Rock Climbing Graphic Record
Sep 11, 2019 Geoff Nelson Uncategorized No Comments

Graphic Recording: What to Do When You’re Lost and In the Weeds

What do you when you miss content, lose focus, or fall behind in a graphic recording or sketchnoting session? Graphic recorder Sarah Page’s graphic record about rock climbing holds some keys to overcoming the panic moment. In addition, here are some techniques to help improve in that area.

Rock Climbing Graphic Record
Sarah Page’s Graphic Record of her rock climbing experience

What to do when you’re behind

Dealing with the feeling

  1. Label it, acknowledge it, but don’t get involved in it.-Know your “why”. Why are you there? To build better innovators? To serve the client in the future by holding space in the present? To get paid to draw with markers? Know your “Why” ahead of time, so when you’re ready to quit, you’ll have a reason to keep going.

2. Fill your cookie jar. Between events, write down all of your victories in life. Large, small, artistic, intellectual, physical, professional; capture them all. That’s your cookie jar. When you feel your focus waning, grab a cookie. It will fuel you and sustain you! (This strategy is from David Goggins, who used his cookie jar to run 101 miles with no training. He also shat himself twice and gave himself a pile of injuries, but you’re not doing that; you’re drawing a picture! Speak gratitude and have a cookie.)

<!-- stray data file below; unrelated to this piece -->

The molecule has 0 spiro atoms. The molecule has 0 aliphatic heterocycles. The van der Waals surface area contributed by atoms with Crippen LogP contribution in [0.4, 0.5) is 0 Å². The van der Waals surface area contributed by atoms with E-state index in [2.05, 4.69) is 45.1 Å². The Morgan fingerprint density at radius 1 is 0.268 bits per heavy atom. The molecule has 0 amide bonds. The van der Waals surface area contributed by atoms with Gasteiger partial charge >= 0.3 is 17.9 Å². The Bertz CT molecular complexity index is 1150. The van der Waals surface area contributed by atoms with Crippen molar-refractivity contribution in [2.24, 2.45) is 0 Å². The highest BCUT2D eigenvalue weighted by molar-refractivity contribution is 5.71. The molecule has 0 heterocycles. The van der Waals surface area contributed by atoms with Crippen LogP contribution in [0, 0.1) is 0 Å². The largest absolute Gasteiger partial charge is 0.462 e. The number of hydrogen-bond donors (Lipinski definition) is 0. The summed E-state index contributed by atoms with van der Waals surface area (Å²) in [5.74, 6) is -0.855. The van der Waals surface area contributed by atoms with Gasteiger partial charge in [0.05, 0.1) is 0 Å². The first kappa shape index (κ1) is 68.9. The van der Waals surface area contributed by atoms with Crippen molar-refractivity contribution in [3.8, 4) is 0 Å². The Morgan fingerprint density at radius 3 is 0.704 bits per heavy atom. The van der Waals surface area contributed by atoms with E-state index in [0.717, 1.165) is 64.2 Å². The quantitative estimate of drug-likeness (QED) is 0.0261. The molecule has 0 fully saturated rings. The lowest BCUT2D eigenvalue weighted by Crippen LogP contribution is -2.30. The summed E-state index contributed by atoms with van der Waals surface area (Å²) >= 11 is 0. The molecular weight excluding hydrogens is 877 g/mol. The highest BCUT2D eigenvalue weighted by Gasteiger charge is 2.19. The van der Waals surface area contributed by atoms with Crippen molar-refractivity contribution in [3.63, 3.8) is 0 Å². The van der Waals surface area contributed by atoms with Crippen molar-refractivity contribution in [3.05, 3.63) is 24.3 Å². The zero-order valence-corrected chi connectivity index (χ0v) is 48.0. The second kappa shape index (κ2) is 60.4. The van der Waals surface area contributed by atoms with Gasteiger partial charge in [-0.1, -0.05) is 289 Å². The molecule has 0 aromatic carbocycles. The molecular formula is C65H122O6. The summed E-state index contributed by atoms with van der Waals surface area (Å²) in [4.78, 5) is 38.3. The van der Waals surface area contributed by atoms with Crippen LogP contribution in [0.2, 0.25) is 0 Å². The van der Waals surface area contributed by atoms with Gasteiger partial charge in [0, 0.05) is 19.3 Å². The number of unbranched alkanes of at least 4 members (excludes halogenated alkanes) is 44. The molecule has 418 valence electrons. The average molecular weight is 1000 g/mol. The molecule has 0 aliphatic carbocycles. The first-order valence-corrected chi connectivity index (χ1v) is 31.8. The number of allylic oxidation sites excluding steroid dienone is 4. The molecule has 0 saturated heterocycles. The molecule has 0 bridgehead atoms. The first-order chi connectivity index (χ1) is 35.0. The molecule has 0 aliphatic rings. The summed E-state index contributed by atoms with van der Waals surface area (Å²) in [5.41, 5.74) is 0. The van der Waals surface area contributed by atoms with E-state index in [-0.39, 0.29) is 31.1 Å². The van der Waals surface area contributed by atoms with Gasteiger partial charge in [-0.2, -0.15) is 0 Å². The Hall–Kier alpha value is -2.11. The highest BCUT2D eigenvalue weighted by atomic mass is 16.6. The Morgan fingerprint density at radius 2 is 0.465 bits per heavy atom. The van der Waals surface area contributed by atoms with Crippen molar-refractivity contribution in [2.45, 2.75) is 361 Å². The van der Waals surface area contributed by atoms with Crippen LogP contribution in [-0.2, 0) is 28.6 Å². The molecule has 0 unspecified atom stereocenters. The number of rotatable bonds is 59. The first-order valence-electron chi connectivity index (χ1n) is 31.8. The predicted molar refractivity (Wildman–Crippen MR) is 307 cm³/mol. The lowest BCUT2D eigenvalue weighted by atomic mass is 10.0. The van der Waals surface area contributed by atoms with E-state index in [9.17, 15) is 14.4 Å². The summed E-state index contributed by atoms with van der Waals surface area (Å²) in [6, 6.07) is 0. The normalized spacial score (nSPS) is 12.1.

3. Mentally rehearse self-calming between gigs.  Imagine yourself in the position of getting behind in a session. Practice labeling, speaking your why, or having a cookie, and moving on! The more you can imagine yourself in an uncomfortable situation, and imagine yourself handling it well, the more likely you are to do it in the real world. We all sink to the level of our training, so train yourself to calm down and crush it!

4. Give yourself permission to get lost and find yourself again. Rarely will you miss the one essential thing; you want to capture the essence of the session rather than every specific thought. Graphic recorders are neither transcriptionists nor machines. Your listening journey will show up on the board, as it should. It’s not about you, but you’re part of it so don’t sweat it if your graphic record looks like a human did it.

Procedures to mitigate and minimize the impact of losing focus

  1. Discover your best placeholder. Is it a figure? A word? An icon? A sticky note? What mark can you make that will jog your memory when you can return to it? We usually have circle-back time during sessions when we can revisit areas left unfinished. Trust that will happen, make your placeholder, and move on.

2. Practice your iconography. Make sure you’ve drilled down several icons for manager, workflow, digital, AI, disruption, safety, consensus and other business ideas that come up frequently. Even if you make the first shape or mark for the icon and move on, you’ll remember what you were doing when you circle back. NOTE: It’s also important to engage with industry or company branding, jargon, and other specific visuals ahead of the gig.

3. Practice, practice, practice.  Do a lot of listening and sketchnoting. Listening and graphic recording are complementary skills and they improve with deliberate practice. So pick an area to improve (focus, staying with the talk, setting placeholders, etc.) and work on that via podcasts, TED talks, panels, and so on.  Work on this until you see improvement. The better you are at listening and scribing the less likely you are to fall behind or to panic when you do.

4. Debrief with a colleague. Talking over what happened or reflecting and reporting back can prepare you for the next session. We all benefit from learning from one another’s struggles as well as our victories. Falling behind, losing focus, and missing content are part of the job, and so is mitigating the risk of those incidents. With practice and reflection, we can reduce them from barriers to speed bumps.